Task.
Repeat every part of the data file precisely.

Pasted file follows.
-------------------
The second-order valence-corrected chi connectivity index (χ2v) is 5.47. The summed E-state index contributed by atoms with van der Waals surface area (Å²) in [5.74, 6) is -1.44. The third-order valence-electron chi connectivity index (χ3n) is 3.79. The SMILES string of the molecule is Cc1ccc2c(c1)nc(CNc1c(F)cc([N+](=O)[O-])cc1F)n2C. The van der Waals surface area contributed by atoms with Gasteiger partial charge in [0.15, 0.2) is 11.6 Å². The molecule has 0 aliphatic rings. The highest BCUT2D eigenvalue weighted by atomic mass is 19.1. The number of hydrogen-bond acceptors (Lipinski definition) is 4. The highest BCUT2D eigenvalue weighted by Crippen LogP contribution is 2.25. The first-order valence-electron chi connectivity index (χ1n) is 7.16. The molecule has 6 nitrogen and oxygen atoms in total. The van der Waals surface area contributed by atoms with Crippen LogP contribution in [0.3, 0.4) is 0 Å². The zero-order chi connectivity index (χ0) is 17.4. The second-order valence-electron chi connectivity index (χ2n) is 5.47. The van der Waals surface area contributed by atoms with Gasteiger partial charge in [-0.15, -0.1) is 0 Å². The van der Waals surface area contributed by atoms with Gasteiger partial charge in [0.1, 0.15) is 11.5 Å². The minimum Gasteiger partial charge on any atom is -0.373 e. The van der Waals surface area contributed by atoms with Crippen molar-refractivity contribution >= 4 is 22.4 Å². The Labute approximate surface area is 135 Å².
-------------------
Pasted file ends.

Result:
The second-order valence-corrected chi connectivity index (χ2v) is 5.47. The summed E-state index contributed by atoms with van der Waals surface area (Å²) in [5.74, 6) is -1.44. The third-order valence-electron chi connectivity index (χ3n) is 3.79. The SMILES string of the molecule is Cc1ccc2c(c1)nc(CNc1c(F)cc([N+](=O)[O-])cc1F)n2C. The van der Waals surface area contributed by atoms with Gasteiger partial charge in [0.15, 0.2) is 11.6 Å². The molecule has 0 aliphatic rings. The highest BCUT2D eigenvalue weighted by atomic mass is 19.1. The number of hydrogen-bond acceptors (Lipinski definition) is 4. The highest BCUT2D eigenvalue weighted by Crippen LogP contribution is 2.25. The first-order valence-electron chi connectivity index (χ1n) is 7.16. The molecule has 6 nitrogen and oxygen atoms in total. The van der Waals surface area contributed by atoms with Crippen LogP contribution in [0.3, 0.4) is 0 Å². The zero-order chi connectivity index (χ0) is 17.4. The second-order valence-electron chi connectivity index (χ2n) is 5.47. The van der Waals surface area contributed by atoms with Gasteiger partial charge in [-0.15, -0.1) is 0 Å². The van der Waals surface area contributed by atoms with Gasteiger partial charge in [0.1, 0.15) is 11.5 Å². The minimum Gasteiger partial charge on any atom is -0.373 e. The van der Waals surface area contributed by atoms with Crippen molar-refractivity contribution >= 4 is 22.4 Å². The Labute approximate surface area is 135 Å².